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Tales In Tech History: Nokia 3310

Tom Jowitt is a leading British tech freelance and long standing contributor to TechWeek Europe

Take a very tough mobile phone, add a dash of Snake and a generous helping of battery life, and you get the classic Nokia 3310

With the new Nokia 3310 now available in the UK, it seemed like the right time to take a look back at the phone that was so beloved by millions.

The Nokia 3310 was often touted as the most reliable phone ever made, and there is now much excitement over reports that HMD Global (which owns the rights to the Nokia brand), may relaunch the device at the forthcoming Mobile World Congress for just 59 euros.

But what makes a mobile phone, launched nearly seventeen years ago in September 2000, worth all the column inches? Silicon takes a look…

snakenokia3310Classic Handset

The Nokia 3310 was launched when the Finnish mobile maker Nokia was in its full pomp during the early 2000s.

At that time the smartphone was just a twinkle in the eye of Steve Jobs and others, and Nokia virtually dominated the global mobile market.

Of course there were pockets of resistance from the likes of RIM’s BlackBerry (popular among the business community), and indeed Motorola (mostly in the United States), but Nokia phones were the devices that the mass market used and (sometimes) craved.

To be clear, the Nokia 3310 was a mobile phone. It was not a smartphone. It had no Internet capabilities and no camera. What you did get from the 3310 was a phone, SMS texting, and a few basic games.

Indeed, the hugely popular ‘Snake II’ game was on the handset, as well generic utilities such as a calculator, Nokia network monitor, stop watch and a reminder function.

And the other major selling point of the phone was its battery life, which could last as long as a week on a single charge.

Take that Mr iPhone.

Another selling point was its durability. These phones were very very tough as it only boasted a 84 × 48 pixel pure monochrome display and a sturdy casing.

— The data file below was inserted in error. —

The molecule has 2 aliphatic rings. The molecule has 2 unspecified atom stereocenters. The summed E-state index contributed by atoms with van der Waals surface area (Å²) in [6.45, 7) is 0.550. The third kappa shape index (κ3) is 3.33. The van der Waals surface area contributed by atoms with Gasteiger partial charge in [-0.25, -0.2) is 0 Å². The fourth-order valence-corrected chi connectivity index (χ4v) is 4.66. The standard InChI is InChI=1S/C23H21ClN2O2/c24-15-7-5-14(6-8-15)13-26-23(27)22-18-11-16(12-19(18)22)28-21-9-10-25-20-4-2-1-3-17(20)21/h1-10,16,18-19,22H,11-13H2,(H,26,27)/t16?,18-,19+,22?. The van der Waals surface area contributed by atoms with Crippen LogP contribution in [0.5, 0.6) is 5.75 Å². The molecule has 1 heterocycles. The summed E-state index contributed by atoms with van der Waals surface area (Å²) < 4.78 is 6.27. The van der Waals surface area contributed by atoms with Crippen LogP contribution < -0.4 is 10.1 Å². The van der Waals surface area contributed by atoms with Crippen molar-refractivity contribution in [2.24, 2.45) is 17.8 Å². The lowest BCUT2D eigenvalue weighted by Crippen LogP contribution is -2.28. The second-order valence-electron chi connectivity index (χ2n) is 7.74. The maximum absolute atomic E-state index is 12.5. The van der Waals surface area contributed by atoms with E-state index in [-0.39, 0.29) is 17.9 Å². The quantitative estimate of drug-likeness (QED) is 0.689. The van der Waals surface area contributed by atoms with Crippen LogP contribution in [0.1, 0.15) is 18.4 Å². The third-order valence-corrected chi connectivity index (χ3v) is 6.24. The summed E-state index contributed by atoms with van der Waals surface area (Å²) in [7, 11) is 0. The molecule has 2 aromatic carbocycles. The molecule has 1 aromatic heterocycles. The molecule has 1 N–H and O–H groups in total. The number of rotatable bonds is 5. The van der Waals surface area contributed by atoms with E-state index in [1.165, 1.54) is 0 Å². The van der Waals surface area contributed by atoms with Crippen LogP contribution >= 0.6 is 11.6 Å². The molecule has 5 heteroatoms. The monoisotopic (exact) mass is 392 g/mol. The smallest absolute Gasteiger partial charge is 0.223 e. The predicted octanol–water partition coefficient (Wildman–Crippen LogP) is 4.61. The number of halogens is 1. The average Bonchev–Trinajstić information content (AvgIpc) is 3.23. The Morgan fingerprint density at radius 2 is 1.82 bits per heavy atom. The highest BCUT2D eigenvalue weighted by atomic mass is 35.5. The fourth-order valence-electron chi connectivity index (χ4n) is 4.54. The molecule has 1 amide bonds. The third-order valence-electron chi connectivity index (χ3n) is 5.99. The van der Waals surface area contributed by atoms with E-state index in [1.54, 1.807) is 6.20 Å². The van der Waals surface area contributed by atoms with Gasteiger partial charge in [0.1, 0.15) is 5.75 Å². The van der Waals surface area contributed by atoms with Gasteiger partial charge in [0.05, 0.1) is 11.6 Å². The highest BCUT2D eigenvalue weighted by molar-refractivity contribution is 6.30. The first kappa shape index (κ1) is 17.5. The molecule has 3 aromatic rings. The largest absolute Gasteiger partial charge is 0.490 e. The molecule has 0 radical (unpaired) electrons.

Nokia handsets often emerged unscathed when dropped or mistreated. For example, there are plenty of video’s of these phones being put through damage tests such as being dropped from a great height or being crushed by heavy objects.

Take that again, Mr iPhone.

The Nokia 3310 was also one of Nokia’s best selling devices, selling 126 million units worldwide. Indeed, examples can still be found for sale online. That is not bad considering that its predecessor, the Nokia 3210 (launched in 1999) sold 160 million units worldwide.

The Nokia 3310 was smaller than its predecessor however, and fitted very comfortably into the pocket or handbag.

Indeed, the small phone came with a slightly rounded rectangular shell that was typically held in the palm of a hand, with the buttons operated with the thumb.

Whether the Nokia 3310 will be relaunched at the 2017 Mobile World Congress, remains to be seen.

It should be noted that the 3310 has already enjoyed something of a revival, among people seeking cool retro tech, or among celebrities looking for a simple phone that cannot be hacked.

For many people though, the Nokia 3310 will remain a forever classic and beloved handset.

Quiz: Do you know all about Nokia?